MADISON (WKOW) — This year’s seniors at Edgewood High School technically had home games, except none of them were played on home turf.
The school used to have a contract with Middleton High School to use the football field for Edgewood’s home games when Middleton had away games, according to Michael Elliott, Edgewood High School’s President.
That contract ended and during the fall of 2018, Edgewood’s varsity team skipped around between vacant area stadiums to play their ‘home’ games.
“You can imagine just the whole operational duties of scheduling every game as an away game,” said Elliot. “Transportation is also an issue,” he continued.
One of the reasons Edgewood can’t play on their actual home field is because there are no stadium lights. It’s a race against daylight on Friday nights since the Wisconsin Interscholastic Athletic Association requires games not to start earlier than 7 p.m.
“There’s nothing like a home game,” Elliot said. “The students are frustrated and disappointed.”
It’s why Elliot has spent the last few years trying to make expansions to the current facility with a football field surrounded by a track. The plans include increasing the amount of bleacher seats to a thousand with concessions, bathrooms and storage underneath. It would also include stadium lights and a sound system.
The proposed changes are the talk of the neighborhood. As you drive down Monroe Street and Woodrow Street, you can’t miss the red signs stuck in the frozen front yards of dozens of homes.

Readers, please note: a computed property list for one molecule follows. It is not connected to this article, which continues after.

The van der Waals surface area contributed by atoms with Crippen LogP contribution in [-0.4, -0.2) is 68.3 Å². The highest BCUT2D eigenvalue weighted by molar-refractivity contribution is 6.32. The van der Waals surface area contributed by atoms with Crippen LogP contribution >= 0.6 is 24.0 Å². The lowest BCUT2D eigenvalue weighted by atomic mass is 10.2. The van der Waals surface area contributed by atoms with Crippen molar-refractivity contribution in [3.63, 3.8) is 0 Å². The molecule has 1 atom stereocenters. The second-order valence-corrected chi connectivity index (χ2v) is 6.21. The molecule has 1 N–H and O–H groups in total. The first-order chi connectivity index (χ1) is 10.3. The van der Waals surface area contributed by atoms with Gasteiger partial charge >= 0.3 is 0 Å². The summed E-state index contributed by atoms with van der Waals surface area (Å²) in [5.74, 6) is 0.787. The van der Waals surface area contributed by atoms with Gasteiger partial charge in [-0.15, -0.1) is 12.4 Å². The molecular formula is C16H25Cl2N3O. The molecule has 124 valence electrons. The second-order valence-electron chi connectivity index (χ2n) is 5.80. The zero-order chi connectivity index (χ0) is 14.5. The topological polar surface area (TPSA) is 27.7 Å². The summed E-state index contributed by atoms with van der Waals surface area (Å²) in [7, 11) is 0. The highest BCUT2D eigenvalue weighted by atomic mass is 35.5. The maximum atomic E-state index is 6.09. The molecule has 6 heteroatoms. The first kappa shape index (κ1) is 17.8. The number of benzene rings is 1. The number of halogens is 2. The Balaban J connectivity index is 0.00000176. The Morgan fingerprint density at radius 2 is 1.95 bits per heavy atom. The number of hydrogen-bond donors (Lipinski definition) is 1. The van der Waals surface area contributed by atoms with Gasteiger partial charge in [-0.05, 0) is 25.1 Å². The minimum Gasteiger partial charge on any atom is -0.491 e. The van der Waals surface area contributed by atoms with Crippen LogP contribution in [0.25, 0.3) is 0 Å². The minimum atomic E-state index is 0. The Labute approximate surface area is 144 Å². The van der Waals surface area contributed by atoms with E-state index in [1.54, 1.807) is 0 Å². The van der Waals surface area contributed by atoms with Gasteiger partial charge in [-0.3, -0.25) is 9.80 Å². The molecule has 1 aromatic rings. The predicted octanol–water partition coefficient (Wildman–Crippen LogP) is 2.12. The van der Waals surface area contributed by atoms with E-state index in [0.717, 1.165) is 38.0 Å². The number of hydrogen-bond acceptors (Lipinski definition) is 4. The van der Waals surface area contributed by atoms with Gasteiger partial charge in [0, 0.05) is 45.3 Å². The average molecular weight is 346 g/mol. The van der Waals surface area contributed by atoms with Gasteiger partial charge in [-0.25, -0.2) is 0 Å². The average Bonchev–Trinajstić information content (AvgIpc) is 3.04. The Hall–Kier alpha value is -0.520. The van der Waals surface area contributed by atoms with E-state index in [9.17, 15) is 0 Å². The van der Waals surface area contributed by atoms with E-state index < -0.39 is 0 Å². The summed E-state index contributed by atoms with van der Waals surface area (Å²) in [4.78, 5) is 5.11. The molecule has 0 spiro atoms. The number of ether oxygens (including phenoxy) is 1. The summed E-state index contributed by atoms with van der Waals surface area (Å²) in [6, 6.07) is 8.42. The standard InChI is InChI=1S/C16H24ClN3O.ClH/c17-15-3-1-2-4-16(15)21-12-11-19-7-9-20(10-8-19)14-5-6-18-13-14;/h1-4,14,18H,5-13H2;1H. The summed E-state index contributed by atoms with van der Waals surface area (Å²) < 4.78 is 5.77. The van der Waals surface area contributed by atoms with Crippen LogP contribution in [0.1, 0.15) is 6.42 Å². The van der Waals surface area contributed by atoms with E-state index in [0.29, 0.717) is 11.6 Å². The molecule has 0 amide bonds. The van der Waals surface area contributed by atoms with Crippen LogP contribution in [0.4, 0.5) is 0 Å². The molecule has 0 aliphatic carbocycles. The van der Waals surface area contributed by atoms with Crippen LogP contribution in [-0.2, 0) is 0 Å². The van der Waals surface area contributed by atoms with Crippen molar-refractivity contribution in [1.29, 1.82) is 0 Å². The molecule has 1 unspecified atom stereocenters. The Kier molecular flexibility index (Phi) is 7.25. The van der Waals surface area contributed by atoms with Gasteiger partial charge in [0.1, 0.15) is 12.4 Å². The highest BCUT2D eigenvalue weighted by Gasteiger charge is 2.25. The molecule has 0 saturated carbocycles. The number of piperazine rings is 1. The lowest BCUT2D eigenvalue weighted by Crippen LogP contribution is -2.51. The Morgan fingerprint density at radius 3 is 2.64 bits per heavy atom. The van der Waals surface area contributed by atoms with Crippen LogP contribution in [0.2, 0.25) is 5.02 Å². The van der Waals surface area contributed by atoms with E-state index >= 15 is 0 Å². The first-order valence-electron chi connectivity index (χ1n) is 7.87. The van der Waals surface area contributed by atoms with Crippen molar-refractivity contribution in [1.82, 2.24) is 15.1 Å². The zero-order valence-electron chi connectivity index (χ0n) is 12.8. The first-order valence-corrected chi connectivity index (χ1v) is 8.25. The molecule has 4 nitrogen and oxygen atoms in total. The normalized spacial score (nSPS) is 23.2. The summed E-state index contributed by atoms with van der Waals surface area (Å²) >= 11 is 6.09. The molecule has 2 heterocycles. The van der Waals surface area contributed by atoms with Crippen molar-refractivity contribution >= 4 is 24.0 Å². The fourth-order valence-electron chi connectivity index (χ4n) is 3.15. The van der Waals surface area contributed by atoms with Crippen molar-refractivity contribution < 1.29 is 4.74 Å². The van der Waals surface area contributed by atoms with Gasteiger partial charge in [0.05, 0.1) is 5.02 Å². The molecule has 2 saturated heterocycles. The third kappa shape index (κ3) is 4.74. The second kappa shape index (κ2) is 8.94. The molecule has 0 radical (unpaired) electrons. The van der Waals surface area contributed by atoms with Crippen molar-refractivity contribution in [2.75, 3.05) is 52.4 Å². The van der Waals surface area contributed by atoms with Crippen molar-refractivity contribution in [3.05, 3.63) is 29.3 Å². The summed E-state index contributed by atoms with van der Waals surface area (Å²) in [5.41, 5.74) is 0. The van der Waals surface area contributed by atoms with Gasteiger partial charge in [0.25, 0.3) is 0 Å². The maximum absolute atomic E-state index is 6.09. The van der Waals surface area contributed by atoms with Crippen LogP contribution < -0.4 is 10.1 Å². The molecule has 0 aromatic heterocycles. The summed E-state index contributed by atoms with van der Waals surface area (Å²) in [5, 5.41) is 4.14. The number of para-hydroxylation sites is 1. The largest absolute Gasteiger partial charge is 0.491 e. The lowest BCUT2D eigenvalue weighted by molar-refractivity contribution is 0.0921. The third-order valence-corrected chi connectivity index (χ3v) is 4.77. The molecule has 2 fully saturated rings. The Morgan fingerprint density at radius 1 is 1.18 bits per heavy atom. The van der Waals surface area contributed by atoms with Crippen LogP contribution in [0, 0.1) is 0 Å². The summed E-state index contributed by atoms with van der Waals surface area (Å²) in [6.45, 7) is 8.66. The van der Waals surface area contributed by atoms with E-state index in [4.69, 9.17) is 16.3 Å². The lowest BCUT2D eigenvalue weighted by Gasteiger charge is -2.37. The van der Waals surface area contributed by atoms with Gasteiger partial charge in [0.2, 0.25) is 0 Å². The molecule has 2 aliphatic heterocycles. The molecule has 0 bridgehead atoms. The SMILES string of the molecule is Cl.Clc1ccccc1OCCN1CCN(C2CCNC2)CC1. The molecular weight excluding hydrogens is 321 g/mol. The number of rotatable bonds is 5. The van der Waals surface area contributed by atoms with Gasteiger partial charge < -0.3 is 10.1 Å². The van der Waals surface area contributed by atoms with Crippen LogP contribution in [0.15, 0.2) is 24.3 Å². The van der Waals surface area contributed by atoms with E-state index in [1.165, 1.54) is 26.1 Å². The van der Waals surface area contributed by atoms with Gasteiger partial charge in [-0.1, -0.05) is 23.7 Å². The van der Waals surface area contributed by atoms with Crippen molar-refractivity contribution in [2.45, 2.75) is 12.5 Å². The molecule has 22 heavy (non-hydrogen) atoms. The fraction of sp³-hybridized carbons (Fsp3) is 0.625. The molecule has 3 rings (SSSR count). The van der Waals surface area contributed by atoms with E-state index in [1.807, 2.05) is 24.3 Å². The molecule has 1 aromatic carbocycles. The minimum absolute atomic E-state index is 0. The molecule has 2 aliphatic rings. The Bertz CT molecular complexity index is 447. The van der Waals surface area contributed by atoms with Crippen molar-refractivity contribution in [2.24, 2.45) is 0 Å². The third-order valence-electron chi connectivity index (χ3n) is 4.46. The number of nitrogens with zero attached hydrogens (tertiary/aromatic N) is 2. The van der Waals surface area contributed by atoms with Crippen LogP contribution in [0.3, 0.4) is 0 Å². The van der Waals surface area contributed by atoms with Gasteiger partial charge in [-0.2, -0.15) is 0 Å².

“No new stadium,” said Marie Trest as she read her sign. She lives about 100 feet from the football field across Monroe Street.
Right now, junior varsity and other teams play on the field during the daytime hours.
“We’ve noticed that with the games, even with just 50 people, are incredibly loud,” Trest said. “In fact, we can hear them in our home with the windows closed.”
Noise, traffic and lights are the main concerns. Elliot said he understands how neighbors feel.
“I get it. But honestly, we’re investing is very expensive lighting that’s brand new, state of the art, that will not be a problem for neighbors as far as shining in their houses,” said Elliot as he explained the various changes the school has made to plans after attending several listening sessions with neighbors.
The school is in the process of putting together an environmental impact study on how the upgrades would impact Lake Wingra, according to Elliot.
Elliot said a maximum of 40 games in various sports could be played under the stadium lights per year. However, that could take every team at Edgewood making playoffs in the division, according to Elliot.
“So it would be more like, between 23 and 25 games,” said Elliot.
Still, neighbors are standing firm as school pushed forward.
“Well, I know they’ve made a good faith effort with technology, but you still can’t control crowd noise,” said Trest.
“We’re all neighbors and I don’t want it to sound like it’s the neighbors and it’s Edgewood. I’m hopeful that between Edgewood and the neighbors, we can continue to talk about this concept and see where we can go from here,” Elliot concluded.
The plan for the upgrades will be discussed a the city’s Planning Commission meeting on January 14th. If it passes there, it will go before City Council on January 22nd.